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Fire Up, Then Shape Up Your Glutes! Part 5

Posted Aug 25 2008 3:31pm

In the final article of the glutes series, I will look at causes and prevention of injuries to the glutes area. There are a host of problems that arise when you don't properly "get your rear in gear!"

You can count on hamstring injuries. When your glutes don't fire properly, the hamstrings are left to do the work that your glutes should be doing. See this post about hamstring injuries

The glutes don't fire properly when the hip flexors (psoas, iliacus, tensor fascia latae, etc.) are overactive or tight. This can happen due to poor flexibility or prolonged sitting. When the hip flexors don't work properly, its antagonist (mainly the gluteus maximus) becomes weak. This is known as reciprocal inhibition (when muscles on one side of a joint become tight or overactive, it shuts down the muscles on the other side of the joint). When a prime mover (such as the gluteus maximus) becomes weak, other muscles (synergists) take over the function that the prime mover should be doing. Some other injuries that occur because of inactive glutes are piriformis syndrome , knee ACL tears and low back injuries.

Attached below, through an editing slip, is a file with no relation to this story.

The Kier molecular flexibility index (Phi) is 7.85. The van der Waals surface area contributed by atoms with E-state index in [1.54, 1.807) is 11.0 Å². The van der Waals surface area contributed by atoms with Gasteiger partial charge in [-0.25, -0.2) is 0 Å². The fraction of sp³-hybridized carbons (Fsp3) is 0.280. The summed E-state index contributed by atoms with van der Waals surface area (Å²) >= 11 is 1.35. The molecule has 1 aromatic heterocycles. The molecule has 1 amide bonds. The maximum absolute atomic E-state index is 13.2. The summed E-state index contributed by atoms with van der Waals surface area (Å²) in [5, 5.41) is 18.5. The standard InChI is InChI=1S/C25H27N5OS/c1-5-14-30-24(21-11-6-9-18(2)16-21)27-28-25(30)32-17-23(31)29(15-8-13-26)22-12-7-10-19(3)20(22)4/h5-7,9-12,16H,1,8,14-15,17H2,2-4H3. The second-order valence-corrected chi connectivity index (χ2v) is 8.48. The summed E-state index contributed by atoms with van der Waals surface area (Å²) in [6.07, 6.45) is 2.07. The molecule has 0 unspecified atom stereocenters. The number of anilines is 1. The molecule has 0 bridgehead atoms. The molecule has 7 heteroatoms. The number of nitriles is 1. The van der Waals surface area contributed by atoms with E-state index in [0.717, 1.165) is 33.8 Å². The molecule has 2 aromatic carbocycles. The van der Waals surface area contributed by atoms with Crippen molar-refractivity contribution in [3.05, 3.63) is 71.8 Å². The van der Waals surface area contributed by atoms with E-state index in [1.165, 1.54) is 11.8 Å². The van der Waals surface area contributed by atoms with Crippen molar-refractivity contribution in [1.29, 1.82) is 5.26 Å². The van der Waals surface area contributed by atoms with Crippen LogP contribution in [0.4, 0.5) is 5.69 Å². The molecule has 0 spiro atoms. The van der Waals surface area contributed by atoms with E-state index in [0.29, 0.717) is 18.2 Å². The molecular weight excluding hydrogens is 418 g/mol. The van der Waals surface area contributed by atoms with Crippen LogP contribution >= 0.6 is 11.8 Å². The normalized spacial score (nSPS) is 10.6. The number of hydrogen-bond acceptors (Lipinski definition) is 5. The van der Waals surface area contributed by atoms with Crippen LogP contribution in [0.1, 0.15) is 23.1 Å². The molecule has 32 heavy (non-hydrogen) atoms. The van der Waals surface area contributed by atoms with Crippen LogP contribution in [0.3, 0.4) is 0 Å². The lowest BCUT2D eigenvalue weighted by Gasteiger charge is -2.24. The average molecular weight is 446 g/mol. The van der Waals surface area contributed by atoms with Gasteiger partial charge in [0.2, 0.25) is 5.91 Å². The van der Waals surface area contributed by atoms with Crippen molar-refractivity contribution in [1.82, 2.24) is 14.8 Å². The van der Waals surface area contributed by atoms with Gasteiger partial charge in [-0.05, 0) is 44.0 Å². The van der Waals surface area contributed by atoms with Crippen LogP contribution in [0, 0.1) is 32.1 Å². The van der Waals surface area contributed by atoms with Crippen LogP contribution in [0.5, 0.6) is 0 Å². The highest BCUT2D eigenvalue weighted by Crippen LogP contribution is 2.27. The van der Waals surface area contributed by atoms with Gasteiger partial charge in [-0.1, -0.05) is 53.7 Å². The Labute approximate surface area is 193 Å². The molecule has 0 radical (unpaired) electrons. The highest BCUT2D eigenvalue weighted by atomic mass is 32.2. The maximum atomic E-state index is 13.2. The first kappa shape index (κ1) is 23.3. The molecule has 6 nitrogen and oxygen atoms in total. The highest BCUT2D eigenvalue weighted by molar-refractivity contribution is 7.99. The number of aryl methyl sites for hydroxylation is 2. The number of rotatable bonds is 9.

As I have stated previously, flexibility is crucial for your fitness success in all areas. The glute area cannot be left out of the flexibility puzzle. Jogging for 5 minutes is not enough. Specific flexibility exercises for the glute area are needed.

Review the first 4 parts of the glutes series:

Glutes, Part 1

Glutes, Part 2

Glutes, Part 3

Glutes, Part 4

Don't undertrain or inadequately train an important part of your power center---your glutes!

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